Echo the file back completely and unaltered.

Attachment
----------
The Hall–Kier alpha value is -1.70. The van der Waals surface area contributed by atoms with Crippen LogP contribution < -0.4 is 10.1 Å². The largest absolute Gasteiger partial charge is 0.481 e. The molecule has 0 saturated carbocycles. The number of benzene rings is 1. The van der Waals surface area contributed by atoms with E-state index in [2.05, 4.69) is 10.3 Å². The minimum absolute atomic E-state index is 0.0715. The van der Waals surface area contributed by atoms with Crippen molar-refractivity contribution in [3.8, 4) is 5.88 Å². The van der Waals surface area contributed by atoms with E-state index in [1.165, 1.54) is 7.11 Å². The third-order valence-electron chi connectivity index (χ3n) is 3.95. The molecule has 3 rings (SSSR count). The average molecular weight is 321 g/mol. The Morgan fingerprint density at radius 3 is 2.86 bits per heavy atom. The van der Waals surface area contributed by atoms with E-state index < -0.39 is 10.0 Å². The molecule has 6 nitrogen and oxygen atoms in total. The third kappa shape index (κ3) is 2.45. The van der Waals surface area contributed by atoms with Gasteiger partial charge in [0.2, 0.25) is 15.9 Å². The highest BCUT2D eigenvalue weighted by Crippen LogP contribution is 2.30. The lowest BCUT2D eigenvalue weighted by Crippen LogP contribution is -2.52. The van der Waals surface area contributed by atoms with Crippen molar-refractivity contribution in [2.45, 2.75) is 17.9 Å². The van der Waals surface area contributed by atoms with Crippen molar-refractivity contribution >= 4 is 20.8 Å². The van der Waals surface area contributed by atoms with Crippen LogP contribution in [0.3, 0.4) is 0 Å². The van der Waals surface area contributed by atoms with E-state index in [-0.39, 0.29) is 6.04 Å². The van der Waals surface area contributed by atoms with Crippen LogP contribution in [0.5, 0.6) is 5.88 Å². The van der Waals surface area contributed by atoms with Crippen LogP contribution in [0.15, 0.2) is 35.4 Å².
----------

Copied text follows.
The Hall–Kier alpha value is -1.70. The van der Waals surface area contributed by atoms with Crippen LogP contribution < -0.4 is 10.1 Å². The largest absolute Gasteiger partial charge is 0.481 e. The molecule has 0 saturated carbocycles. The number of benzene rings is 1. The van der Waals surface area contributed by atoms with E-state index in [2.05, 4.69) is 10.3 Å². The minimum absolute atomic E-state index is 0.0715. The van der Waals surface area contributed by atoms with Crippen molar-refractivity contribution in [3.8, 4) is 5.88 Å². The van der Waals surface area contributed by atoms with E-state index in [1.165, 1.54) is 7.11 Å². The third-order valence-electron chi connectivity index (χ3n) is 3.95. The molecule has 3 rings (SSSR count). The average molecular weight is 321 g/mol. The Morgan fingerprint density at radius 3 is 2.86 bits per heavy atom. The van der Waals surface area contributed by atoms with E-state index < -0.39 is 10.0 Å². The molecule has 6 nitrogen and oxygen atoms in total. The third kappa shape index (κ3) is 2.45. The van der Waals surface area contributed by atoms with Gasteiger partial charge in [0.2, 0.25) is 15.9 Å². The highest BCUT2D eigenvalue weighted by Crippen LogP contribution is 2.30. The lowest BCUT2D eigenvalue weighted by Crippen LogP contribution is -2.52. The van der Waals surface area contributed by atoms with Crippen molar-refractivity contribution in [2.45, 2.75) is 17.9 Å². The van der Waals surface area contributed by atoms with Crippen molar-refractivity contribution >= 4 is 20.8 Å². The van der Waals surface area contributed by atoms with Crippen LogP contribution in [0.3, 0.4) is 0 Å². The van der Waals surface area contributed by atoms with E-state index in [-0.39, 0.29) is 6.04 Å². The van der Waals surface area contributed by atoms with Crippen LogP contribution in [0.5, 0.6) is 5.88 Å². The van der Waals surface area contributed by atoms with Crippen LogP contribution in [0.15, 0.2) is 35.4 Å².